Lyra’s story begins in the Haven Institute, a building tucked away on a private island off the coast of Florida that from a distance looks serene and even beautiful. But up close the locked doors, military guards, and biohazard suits tell a different story. In truth, Haven is a clandestine research facility where thousands of replicas, or human models, are born, raised, and observed. When a surprise attack is launched on Haven, two of its young experimental subjects—Lyra, or 24, and the boy known only as 72—manage to escape.
Gemma has been in and out of hospitals for as long as she can remember. A lonely teen, her life is circumscribed by home, school, and her best friend, April. But after she is nearly abducted by a stranger claiming to know her, Gemma starts to investigate her family’s past and discovers her father’s mysterious connection to the secretive Haven research facility. Hungry for answers, she travels to Florida, only to stumble upon two replicas and a completely new set of questions.
Replica is uniquely styled as two stories in one book. The story is told entirely from each girl’s perspective, with the two printed in reverse to each other. In other words–you can start on one side of the book and read Lyra’s story straight through or start on the other and read Gemma’s story. I chose to begin with Lyra’s story and read alternating chapters. Some readers found the format distracting, but I really didn’t notice after awhile. The book offers a variety of different reading options (starting with one girl, then the other, etc.), but I think alternating chapters is best if, like me, you like as much surprise as possible.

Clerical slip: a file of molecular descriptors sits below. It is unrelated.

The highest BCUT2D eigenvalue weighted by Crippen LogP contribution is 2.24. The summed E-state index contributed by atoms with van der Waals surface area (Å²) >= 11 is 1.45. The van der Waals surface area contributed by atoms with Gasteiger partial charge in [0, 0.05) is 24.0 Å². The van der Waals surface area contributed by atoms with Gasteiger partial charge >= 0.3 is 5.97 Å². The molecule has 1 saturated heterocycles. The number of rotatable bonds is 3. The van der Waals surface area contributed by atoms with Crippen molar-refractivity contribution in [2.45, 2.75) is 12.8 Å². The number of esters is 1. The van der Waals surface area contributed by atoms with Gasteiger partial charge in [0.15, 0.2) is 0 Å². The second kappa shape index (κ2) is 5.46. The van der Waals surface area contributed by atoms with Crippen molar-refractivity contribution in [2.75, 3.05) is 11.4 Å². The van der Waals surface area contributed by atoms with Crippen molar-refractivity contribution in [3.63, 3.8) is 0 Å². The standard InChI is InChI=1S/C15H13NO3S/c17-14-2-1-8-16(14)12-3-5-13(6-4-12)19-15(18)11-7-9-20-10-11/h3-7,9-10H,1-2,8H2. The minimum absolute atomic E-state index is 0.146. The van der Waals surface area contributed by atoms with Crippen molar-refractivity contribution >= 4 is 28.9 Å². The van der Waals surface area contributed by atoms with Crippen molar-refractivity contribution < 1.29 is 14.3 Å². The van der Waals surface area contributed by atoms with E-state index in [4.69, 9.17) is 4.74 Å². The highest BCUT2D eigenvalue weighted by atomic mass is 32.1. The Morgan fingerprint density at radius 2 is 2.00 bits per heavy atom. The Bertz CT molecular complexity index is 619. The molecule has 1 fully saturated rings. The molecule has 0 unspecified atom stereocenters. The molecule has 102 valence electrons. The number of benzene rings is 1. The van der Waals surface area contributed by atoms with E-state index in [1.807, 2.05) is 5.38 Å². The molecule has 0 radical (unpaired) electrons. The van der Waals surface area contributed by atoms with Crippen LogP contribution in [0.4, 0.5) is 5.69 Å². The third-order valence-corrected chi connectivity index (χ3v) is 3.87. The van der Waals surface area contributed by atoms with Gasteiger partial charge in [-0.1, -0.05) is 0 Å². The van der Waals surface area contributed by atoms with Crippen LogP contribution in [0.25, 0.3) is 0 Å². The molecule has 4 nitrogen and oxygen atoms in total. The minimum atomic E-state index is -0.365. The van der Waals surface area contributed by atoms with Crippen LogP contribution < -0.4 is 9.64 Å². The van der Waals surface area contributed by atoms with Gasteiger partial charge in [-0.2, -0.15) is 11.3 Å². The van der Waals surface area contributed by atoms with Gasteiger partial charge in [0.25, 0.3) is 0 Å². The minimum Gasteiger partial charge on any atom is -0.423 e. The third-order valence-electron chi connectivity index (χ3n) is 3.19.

The girls meet up pretty early on in the book, so if you were reading one perspective straight through, it would spoil elements of the other girl’s story. That could still be a good reading experience, but I would not have enjoyed it.
Good combo of YA and sci-fi. I particularly appreciate that Oliver doesn’t pull the punches with darkness and violence. No details, but she set herself up to explore serious elements of humanity and ethics in the sequel, so I’m very hopeful for that.
This is classified as science fiction, but it’s a fiction that could be happening. The compelling reality of Replica is the idea that there could be clones in a secret lab on an island or in the middle of a desert or hidden under our noses and people would react much the way they do in the books. While some science fiction imagines a far-distant reality that might as well be fantasy, Oliver has created a slightly creepier version of our world right now.
I love to see authors playing with their craft and pushing boundaries. Replica explores a new storytelling style and sets the stage for a hard-hitting sequel. I have high hopes for Ringer. Lauren Oliver has consistently deliver high-quality new ideas to the YA world. She doesn’t shy away from hard ideas and clearly doesn’t believe in coddling her teenage audience. I respect that a lot. Here’s to more serious and experimental YA.